The Daylight War by Peter V. Brett – Review [Lord of the Night]

That tagline gives me chills.

Lord of the Night reviews the excellent third book in Peter V. Brett’s Demon Cycle series, The Daylight War.

“A fantastic continuation of a series that will no doubt one day stand among giants of fantasy such as A Song of Ice and Fire and Lord of the Rings.” – The Founding Fields

It’s been a long wait for fans like me but finally the long-awaited third Demon Cycle novel, The Daylight War, has arrived and as we’ve come to expect from Peter V. Brett it’s a brilliant book filled with strong and relatable characters, imaginative and visually beautiful action scenes and the deep setting of world and culture that Brett does very well.

The Daylight War has begun. The Krasian army marches towards their goal of unity, to unite all under the law of Everam and to forge an army that will destroy the darkness. But standing against them is The Painted Man and the people of Cutter’s Hollow, determined to stop the Krasian advance and protect the freedom that they all hold so dearly. But Waning is coming, and now that humanity for the first time in an age is fighting back against the demons of the Core, the Core has taken notice. When the Waning Nights come, the demons will rise in force, and humanity must be ready or Waning Night will be the last night that any human will ever see.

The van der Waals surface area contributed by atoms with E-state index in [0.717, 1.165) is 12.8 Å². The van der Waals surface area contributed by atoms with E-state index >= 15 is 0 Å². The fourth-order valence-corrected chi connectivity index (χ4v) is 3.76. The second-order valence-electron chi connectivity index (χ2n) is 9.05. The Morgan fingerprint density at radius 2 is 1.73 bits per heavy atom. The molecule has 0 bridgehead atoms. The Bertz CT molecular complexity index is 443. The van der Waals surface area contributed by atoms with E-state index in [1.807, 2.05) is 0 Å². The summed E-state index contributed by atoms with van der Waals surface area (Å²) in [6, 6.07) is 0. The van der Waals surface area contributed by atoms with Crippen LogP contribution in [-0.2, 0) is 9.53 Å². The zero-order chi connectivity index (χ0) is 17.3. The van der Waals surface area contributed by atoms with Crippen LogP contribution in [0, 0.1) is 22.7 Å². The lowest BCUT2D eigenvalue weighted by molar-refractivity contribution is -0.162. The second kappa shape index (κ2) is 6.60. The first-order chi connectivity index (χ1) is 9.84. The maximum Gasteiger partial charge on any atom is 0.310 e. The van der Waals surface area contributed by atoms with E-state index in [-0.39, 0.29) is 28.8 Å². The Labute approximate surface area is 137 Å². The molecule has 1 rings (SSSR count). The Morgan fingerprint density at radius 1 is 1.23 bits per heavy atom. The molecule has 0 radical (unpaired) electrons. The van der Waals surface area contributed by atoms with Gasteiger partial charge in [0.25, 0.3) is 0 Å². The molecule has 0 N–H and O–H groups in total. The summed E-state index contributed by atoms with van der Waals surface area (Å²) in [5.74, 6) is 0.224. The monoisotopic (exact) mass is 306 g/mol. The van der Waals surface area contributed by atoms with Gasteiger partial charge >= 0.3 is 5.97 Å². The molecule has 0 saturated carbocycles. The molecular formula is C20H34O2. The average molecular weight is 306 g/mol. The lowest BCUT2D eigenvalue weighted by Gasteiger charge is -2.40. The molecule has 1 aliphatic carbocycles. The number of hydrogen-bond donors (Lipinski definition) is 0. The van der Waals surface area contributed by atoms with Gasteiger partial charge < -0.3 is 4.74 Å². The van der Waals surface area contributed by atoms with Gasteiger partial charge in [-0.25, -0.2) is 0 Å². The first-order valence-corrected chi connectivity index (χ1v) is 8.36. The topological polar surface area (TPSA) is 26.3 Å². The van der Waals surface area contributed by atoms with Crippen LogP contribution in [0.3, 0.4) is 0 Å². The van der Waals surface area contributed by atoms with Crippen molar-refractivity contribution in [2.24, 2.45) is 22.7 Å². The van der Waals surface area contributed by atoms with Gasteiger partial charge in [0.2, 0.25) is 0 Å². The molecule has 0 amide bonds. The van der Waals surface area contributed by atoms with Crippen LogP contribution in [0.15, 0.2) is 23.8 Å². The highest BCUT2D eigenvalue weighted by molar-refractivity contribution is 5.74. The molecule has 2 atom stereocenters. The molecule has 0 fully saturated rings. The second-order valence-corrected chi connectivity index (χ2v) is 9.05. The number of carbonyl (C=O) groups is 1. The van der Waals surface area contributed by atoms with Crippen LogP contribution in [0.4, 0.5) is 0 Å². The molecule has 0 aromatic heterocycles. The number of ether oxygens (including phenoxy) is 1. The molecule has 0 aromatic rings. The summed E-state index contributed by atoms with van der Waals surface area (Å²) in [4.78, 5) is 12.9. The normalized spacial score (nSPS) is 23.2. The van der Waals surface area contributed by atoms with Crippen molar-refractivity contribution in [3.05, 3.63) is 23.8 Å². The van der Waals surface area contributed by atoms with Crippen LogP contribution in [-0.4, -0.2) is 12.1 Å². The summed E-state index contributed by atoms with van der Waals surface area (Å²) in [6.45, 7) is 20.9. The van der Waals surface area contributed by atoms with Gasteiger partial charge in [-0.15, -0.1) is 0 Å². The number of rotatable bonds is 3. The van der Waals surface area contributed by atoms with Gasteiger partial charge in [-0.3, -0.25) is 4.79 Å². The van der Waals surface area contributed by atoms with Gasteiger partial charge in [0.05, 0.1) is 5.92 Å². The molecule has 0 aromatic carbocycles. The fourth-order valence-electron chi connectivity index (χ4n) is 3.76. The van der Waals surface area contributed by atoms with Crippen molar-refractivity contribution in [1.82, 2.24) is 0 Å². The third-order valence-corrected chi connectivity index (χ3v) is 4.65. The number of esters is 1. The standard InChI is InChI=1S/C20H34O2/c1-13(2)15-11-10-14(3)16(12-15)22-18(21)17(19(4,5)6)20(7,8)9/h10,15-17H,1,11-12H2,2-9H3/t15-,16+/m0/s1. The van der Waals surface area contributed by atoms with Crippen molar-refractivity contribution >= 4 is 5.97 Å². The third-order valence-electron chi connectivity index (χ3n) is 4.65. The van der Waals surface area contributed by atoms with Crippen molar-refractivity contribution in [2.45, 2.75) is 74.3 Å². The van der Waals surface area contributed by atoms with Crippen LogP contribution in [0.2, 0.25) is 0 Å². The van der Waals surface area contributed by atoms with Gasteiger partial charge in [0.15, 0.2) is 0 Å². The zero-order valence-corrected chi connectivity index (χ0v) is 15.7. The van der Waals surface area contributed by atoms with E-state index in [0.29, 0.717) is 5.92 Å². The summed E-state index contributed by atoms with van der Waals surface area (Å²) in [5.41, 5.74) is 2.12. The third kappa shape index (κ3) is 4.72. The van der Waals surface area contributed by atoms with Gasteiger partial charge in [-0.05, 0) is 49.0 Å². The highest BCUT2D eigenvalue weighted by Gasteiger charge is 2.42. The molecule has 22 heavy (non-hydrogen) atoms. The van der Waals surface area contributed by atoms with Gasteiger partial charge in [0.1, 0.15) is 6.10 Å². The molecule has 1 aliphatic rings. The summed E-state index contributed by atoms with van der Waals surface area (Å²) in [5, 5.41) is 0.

The story that TDW continues is nothing short of excellent. Picking up right where The Desert Spear left off Brett moves the story along, furthering the Northern-Krasian conflict while at the same time introducing the real enemies in the Core that will no doubt play a big role in what is to come. The character plots continue as well and many take unexpected turns, both the stories of the Hollowers and the Krasians are equally compelling but for different reasons and as I read further and further into the storyline many new elements were introduced, some that played their role in the book and some that have yet to come into play. Brett does a masterful job of furthering his story and at the same time building towards the final books.

That tagline gives me chills.

That tagline gives me chills.

The characters are strong and very very readable. The Painted Man and the Hollowers are a very mixed group, each one of them vastly different from the others and all of them with stories that are being told over the course of the entire series. And the Krasians while not being as varied, on purpose however, are just as compelling for the changes that come to many in the book and the building conflict between both sets of characters. Brett really makes his characters feel like real and understandable people, people who believe in what they are fighting for and people who have their own feelings, wants, fears, etc. One thing that I really enjoyed was that I could root for either side, both sets of characters feel strong and likeable with their own positives and negatives, neither side is perfect and that’s the way it should be.